- IOTA is at risk of running out of cash, which is exacerbated by tensions between co-founders and lack of commercial use cases of Tangle, the protocol’s consensus mechanism.
- IOTA remains centralized and its ecosystem is still small.
- Nevertheless, IOTA shows signs of maturing as it adapts to the market’s realities.
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IOTA is working on expanding its market opportunities by taking on a more pragmatic approach towards the development of its technology. However, the team has yet to overcome the critical issues plaguing the project.
The major roadblocks for IOTA’s evolution include centralization, lack of commercial use cases, and a small ecosystem. Moreover, the team may soon run out of money, and one of the co-founders is bent on emptying what little is left of the coffers.
It’s a sink-or-swim moment for IOTA, and now is the time for the team to prove itself.
Making the IOTA Technology Work
IOTA began in 2015, when the Internet of Things (IoT) market, IOTA’s key business vertical, was in its infancy.
Five years later, the IoT space is growing much faster, and critical infrastructure is actively being built. Hence, IOTA’s adoption prospects are only going to increase.
To capitalize on the expanding opportunities, IOTA has to provide practical working solutions to enterprises and organizations. Previously, this was a problem, given the team’s focus on fringe innovations like ternary logic, which, to this day, isn’t fully embraced by hardware producers.
In 2020, however, the project has made moves to prioritize conventional software development.
Without casting aside innovative ideas, the team focused on improving the usability and efficiency of the current version of the Tangle. The improvements like faster transactions, automatic connection to neighboring nodes, and reusable addresses are coming to the mainnet with Chrysalis, an interim update before the network’s decentralization event, Coordicide, occurs.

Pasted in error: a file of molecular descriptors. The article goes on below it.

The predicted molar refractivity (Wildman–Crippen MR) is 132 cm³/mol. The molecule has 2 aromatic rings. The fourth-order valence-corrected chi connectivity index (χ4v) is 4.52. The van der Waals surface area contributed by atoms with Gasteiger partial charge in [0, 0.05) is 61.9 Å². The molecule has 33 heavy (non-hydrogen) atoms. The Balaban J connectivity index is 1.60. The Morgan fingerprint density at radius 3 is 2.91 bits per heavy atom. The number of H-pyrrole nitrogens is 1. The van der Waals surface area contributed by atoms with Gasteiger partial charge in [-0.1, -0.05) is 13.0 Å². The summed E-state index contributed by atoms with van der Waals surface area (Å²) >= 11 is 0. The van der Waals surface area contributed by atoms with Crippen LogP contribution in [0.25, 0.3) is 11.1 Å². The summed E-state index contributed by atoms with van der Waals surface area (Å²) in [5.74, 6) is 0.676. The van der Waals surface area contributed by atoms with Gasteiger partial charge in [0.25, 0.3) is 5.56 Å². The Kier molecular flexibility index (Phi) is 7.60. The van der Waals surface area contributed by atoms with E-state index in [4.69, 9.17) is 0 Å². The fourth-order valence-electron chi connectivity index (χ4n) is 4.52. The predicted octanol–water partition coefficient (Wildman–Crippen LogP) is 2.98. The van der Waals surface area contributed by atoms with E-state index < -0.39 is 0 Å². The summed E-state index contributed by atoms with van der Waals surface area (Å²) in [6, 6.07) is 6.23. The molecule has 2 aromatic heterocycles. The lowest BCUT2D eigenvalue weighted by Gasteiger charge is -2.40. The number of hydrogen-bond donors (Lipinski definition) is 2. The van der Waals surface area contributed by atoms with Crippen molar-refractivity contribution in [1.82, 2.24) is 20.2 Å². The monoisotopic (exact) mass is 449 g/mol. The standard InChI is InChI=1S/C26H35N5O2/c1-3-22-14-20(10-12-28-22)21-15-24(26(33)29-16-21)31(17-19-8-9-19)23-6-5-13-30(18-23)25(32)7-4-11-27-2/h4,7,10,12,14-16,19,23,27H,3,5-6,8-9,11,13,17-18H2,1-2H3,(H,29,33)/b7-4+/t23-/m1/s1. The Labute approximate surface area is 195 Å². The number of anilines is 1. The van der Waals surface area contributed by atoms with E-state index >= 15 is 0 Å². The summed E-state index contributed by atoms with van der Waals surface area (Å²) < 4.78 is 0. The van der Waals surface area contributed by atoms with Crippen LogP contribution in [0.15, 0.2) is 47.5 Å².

Although the team has yet to provide users with concrete timeframes, it has offered a degree of transparency via a live version of the roadmap and frequent updates on social media. The release of Coordicide specifications and the launch of the IOTA 2.0 testnet indicate the team’s determination to deliver a working product as soon as possible.
The team’s dedication is visible on GitHub. GoShimmer node software, which is a crucial element of Coordicide, has seen an uptick in development activity in 2020.
Still, Coordicide is not a new concept, and it was announced a while ago.
Since then, there has been no deadline for its implementation. The negative feedback on the development process from a former member of IOTA’s former Developer Advocate of the Ecosystem team, Philipp Blum, elevates concerns.
Overall, the fact that the team prioritized conventional development practices over innovating, for the time being, is somewhat promising.
Given that the project spent years on research, issues with changing internal politics shouldn’t come as a surprise. It’s more important that the team is beginning to deliver working solutions.
IOTA Foundation Running Out of Money
The spike in the team’s activity is dictated by the depleting financial resources of the IOTA Foundation. For now, the Foundation has slightly over 59.6 Trillion MIOTA (Ti) tokens valued at $23.8 million at current prices.
Over the past year, the project’s average monthly burn rate was 4.6 Ti. At such a rate, IOTA Foundation has until August 2021 before it runs out of its crypto holdings.
There is an Ecosystem Development Fund, and some cash might still be left from the initial €1 million ($1.17M) endowment from the co-founders. Considering how much the team spends, however, these sources aren’t enough to alleviate the risk.
The crypto market’s crash in March 2020 worsened the situation. Although IOTA followed the altcoin bullish trend, the price has recovered to its pre-crash levels in August. Meanwhile, the Foundation was cashing out at a discount.